Paschal Light Spiritual Foundation
Discourse 4: A Change In Life
We have seen that baptism is concerned with the conversion from an old life to a new one but what does this new life involve? What is meant by the prayer, that the old Adam, in the baptized person, may be so buried, that the new man may be raised up in him? That all sinful affections may die in him, and that all things belonging to the Spirit, may live and grow in him?
Changing Moral Values
These expressions in the baptismal service are designed to teach the necessity of that moral change, without which no one can enter into the kingdom of God. They are founded on a variety of Scriptural passages, of which our present text is an example. Here, this change is enumerated among the fruits of the atonement of Christ. Who, says the Apostle, quoting from the prophet, his own self, bore our sins in his own body on the tree, that we, being dead to sins, should live to righteousness; by whose stripes you were healed. For you were as sheep going astray; but are now returned to the Shepherd and Bishop of your souls. (Isa. 53:6, 1 Pet. 2:25) And in every case, either in the Bible or Prayer-Book, where this change is mentioned, the strongest figures of speech are used to show that the change is a complete and radical transformation of the whole person from sin to holiness.
The ‘old Adam’ is only another name for what the Article calls that ‘fault and corruption of the nature of every man, that naturally is engendered of the offspring of Adam.’ And the ‘new man’ is the renovated and regenerated being who is born anew in Christ Jesus. This old Adam—this is the meaning of the language—must be dead, buried, extinguished—while the new man must be raised up, as by a resurrection, or new creation. This is what is meant by the prayer, that all sinful affections may die in the baptized person, and that all things belonging to the Spirit may live and grow in him. And the same idea is carried out, not only in the baptismal service, but in the other standards of the Church.
The figure is adopted in the last prayer in the office for baptism: ‘And humbly we beseech thee to grant that he, being dead unto sin, and living unto righteousness, and being buried with Christ in his death, may crucify the old man, and utterly abolish the whole body of sin; and that, as he is made partaker of the death of thy Son, he may also be partaker of his resurrection.’ And again, in the exhortation, where we are charged to remember ‘that baptism doth represent unto us our profession; which is, to follow the example of our Saviour Christ, and to be made like unto him; that, as he died, and rose again for us, so should we, who are baptized, die from sin, and rise again unto righteousness’. In the Catechism also, the spiritual grace signified in baptism, is said to be ‘a death unto sin, and a new birth unto righteousness’. And to give a single example from the Liturgy, in the Collect for Easter Eve, the idea is expressed in language of inimitable beauty: ‘Grant, O Lord, that as we are baptized into the death of thy blessed Son, our Saviour Jesus Christ, so by continual mortifying our corrupt affections, we may be buried with him; and that, through the grave, and gate of death, we may pass to our joyful resurrection; for his merits who died, and was buried, and rose again for us, thy Son Jesus Christ our Lord.’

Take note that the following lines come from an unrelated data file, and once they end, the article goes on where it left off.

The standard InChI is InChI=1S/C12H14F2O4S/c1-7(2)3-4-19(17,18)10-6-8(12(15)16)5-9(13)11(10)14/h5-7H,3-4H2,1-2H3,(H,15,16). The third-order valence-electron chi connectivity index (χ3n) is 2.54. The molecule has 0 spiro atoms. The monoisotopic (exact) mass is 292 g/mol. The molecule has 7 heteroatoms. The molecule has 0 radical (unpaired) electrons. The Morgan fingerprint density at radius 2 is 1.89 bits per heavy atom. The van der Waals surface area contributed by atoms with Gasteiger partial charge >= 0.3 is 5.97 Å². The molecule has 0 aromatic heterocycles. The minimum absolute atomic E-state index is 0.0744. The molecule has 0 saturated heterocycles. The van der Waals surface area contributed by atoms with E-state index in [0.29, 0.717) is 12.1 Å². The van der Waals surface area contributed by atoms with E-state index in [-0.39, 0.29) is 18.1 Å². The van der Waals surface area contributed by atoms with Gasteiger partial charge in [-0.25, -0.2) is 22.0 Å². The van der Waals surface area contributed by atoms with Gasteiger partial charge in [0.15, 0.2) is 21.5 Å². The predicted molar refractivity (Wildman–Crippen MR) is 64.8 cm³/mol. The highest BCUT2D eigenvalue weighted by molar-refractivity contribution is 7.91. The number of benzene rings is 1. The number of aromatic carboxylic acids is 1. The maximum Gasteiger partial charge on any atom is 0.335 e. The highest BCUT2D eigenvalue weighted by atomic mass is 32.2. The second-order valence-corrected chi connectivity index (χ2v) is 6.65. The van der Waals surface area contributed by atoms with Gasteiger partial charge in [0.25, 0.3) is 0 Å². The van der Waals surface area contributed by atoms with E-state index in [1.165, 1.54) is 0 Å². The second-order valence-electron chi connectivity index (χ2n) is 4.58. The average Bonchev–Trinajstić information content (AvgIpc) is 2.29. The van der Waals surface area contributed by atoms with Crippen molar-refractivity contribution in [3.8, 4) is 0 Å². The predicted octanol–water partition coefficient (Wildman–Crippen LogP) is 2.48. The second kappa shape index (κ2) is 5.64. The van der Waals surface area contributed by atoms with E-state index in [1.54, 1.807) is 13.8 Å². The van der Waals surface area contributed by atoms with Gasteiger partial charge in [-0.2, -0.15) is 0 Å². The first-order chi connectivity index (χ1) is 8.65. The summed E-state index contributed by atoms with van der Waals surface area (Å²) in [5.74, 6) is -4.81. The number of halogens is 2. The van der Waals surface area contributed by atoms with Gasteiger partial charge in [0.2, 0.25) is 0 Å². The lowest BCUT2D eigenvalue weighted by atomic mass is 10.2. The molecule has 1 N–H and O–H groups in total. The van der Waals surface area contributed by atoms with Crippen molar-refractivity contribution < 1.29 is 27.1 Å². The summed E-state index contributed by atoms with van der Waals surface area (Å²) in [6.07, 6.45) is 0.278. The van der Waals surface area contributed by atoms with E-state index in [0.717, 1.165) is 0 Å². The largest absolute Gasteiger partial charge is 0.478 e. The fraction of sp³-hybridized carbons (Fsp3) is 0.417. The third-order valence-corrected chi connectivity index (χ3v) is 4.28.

It must be admitted, that the language used in this way by the Church to represent that moral change, without which no one can enter into the kingdom of God, is remarkably strong and forcible. And it plainly indicates that this change is a complete and radical transformation of the whole person from sin to holiness. However a little examination shows that the strongest figures of speech used here, are in perfect correspondence with the language of Scripture, and that, in teaching the necessity of this change, the Prayer-Book aims at nothing more than to teach the doctrine of the Bible.